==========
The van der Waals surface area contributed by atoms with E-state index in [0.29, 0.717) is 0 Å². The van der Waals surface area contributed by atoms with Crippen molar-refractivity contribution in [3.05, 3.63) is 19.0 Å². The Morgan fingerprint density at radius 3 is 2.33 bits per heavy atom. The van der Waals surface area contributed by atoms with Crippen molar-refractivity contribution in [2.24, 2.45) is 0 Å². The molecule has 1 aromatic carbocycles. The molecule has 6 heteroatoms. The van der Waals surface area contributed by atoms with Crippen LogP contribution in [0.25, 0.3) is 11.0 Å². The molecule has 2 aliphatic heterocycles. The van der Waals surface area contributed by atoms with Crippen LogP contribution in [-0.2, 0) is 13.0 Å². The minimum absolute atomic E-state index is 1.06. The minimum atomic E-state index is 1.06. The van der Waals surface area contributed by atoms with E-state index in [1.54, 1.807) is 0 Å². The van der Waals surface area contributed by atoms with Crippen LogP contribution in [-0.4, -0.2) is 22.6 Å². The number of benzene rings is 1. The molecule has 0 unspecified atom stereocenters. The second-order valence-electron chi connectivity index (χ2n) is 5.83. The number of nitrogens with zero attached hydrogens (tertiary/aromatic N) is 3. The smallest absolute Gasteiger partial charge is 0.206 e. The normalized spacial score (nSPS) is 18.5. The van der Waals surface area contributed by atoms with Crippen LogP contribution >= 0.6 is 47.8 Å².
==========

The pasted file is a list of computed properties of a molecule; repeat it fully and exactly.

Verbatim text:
The van der Waals surface area contributed by atoms with E-state index in [0.29, 0.717) is 0 Å². The van der Waals surface area contributed by atoms with Crippen molar-refractivity contribution in [3.05, 3.63) is 19.0 Å². The Morgan fingerprint density at radius 3 is 2.33 bits per heavy atom. The van der Waals surface area contributed by atoms with Crippen molar-refractivity contribution in [2.24, 2.45) is 0 Å². The molecule has 1 aromatic carbocycles. The molecule has 6 heteroatoms. The van der Waals surface area contributed by atoms with Crippen LogP contribution in [0.25, 0.3) is 11.0 Å². The molecule has 2 aliphatic heterocycles. The van der Waals surface area contributed by atoms with Crippen LogP contribution in [-0.2, 0) is 13.0 Å². The minimum absolute atomic E-state index is 1.06. The minimum atomic E-state index is 1.06. The van der Waals surface area contributed by atoms with E-state index in [1.54, 1.807) is 0 Å². The van der Waals surface area contributed by atoms with Crippen LogP contribution in [-0.4, -0.2) is 22.6 Å². The number of benzene rings is 1. The molecule has 0 unspecified atom stereocenters. The second-order valence-electron chi connectivity index (χ2n) is 5.83. The number of nitrogens with zero attached hydrogens (tertiary/aromatic N) is 3. The smallest absolute Gasteiger partial charge is 0.206 e. The normalized spacial score (nSPS) is 18.5. The van der Waals surface area contributed by atoms with Crippen LogP contribution >= 0.6 is 47.8 Å².